[Fsfe-ie] Patent letter #3

Ciaran O'Riordan ciaran at member.fsf.org
Wed Jan 21 20:26:14 CET 2004

I'm still up to my eyes in other projects, but here's a first draft of a
patent letter:

Comments welcome, nitpicking not necessary, full rewrite possible.

Dear you,

  I am writing to you on behalf of Irish Free Software Organisation
(IFSO) regarding EU Directive COD/2002/0047 "on the patentability of
computer implemented innovations".

  On September 24th 2003, we were pleased that the plenary voted for a
set of amendments which clearly exclude software innovations from the
patent system.  We were particularly glad that this majority included
all of the 11 Irish MEPs that voted.  I ask that Irelands
representation on the Commission uphold the decision of the Irish MEPs
and the plenary.  Below, I will outline why this position is
imperative to protect competition and innovation in software and for
the economy of Ireland.


For new software to compete with the market leader, it must be
compatible.  That is, it must be able to read and write data in the
same format as the market leader, and it must present a recognisable
interface.  When software packages are not compatible, users of one
software package become locked-in as the hassle of migration

The need for compatibility is currently a major problem in the
software industry as market leaders change data formats regularly,
thus making it hard for the competition to maintain compatibility.  If
the market leader could patent a technique required to read or write
it's data, competition could become all but impractical.  At present,
anti-competitive practices can sometimes by tacked by the EU or by
national governments, but software patents would introduce a legal
tool for holding back competition, free from government regulation.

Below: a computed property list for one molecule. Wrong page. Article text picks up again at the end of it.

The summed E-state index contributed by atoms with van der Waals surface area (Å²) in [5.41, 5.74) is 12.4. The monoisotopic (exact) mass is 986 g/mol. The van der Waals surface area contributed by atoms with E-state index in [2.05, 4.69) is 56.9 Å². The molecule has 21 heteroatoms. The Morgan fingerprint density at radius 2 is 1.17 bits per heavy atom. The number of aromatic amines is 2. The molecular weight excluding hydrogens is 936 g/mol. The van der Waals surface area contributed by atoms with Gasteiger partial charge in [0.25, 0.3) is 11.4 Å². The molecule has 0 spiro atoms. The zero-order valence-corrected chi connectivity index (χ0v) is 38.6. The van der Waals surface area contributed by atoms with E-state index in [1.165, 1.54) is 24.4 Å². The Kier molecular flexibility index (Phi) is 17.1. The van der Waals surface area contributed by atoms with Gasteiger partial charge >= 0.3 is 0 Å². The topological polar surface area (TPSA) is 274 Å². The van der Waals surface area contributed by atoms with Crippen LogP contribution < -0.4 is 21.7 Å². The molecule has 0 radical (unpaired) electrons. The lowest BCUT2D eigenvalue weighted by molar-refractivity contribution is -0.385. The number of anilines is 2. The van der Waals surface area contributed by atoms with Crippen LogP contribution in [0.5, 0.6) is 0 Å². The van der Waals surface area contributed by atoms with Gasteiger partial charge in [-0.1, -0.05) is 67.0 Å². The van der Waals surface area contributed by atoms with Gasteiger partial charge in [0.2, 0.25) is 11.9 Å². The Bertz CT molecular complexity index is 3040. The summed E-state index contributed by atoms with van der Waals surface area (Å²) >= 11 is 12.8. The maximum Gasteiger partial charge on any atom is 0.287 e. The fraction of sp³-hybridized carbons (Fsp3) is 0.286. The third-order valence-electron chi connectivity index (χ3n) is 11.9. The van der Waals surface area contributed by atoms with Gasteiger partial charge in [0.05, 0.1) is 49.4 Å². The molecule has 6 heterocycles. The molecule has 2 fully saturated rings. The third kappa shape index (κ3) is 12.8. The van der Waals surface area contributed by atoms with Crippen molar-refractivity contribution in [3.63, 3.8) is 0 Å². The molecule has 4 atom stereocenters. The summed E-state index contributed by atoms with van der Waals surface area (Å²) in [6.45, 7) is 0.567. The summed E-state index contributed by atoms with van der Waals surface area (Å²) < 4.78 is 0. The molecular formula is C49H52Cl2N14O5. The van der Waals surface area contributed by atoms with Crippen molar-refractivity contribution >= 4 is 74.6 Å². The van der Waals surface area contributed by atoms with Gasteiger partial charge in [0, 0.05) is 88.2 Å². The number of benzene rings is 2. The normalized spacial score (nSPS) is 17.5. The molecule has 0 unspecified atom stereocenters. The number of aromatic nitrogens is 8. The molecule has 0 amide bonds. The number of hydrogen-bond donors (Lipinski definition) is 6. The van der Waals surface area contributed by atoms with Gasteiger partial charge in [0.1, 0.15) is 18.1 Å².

Software already has legal protection in the form of copyright.
Copyright law is a good fit because it costs nothing to use, requires
no processing time, and it doesn't restrict others from independent


Software is very easy to develop because there are no material or
legal restrictions on it's development at the moment.  This ease of
development has made it possible for new businesses and even
individuals to write highly complex software packages incorporating
thousands of ideas.  Some will be new innovative ideas, but most will
be known ideas, or ideas required for compatibility.

If known ideas were to become ownable, individuals and new business
would find it hard to write new software without infringing patents.
The traditional incremental development of software would become a
legal minefield, and many software innovations would never reach the

Large businesses could also face endless law suits due to the massive
number of ideas incorporated in their packages, and development would
be slowed down as the software developers of these companies would
have to split their time between development and researching patents
so as not to leave the company open to such law suits.

In some fields of development, it is hoped that the barriers created
by patents will lead to new innovative solutions to problems (lateral
innovation), but when trying to read or write data in an arbitrary
format, there are many situations where only one technique can be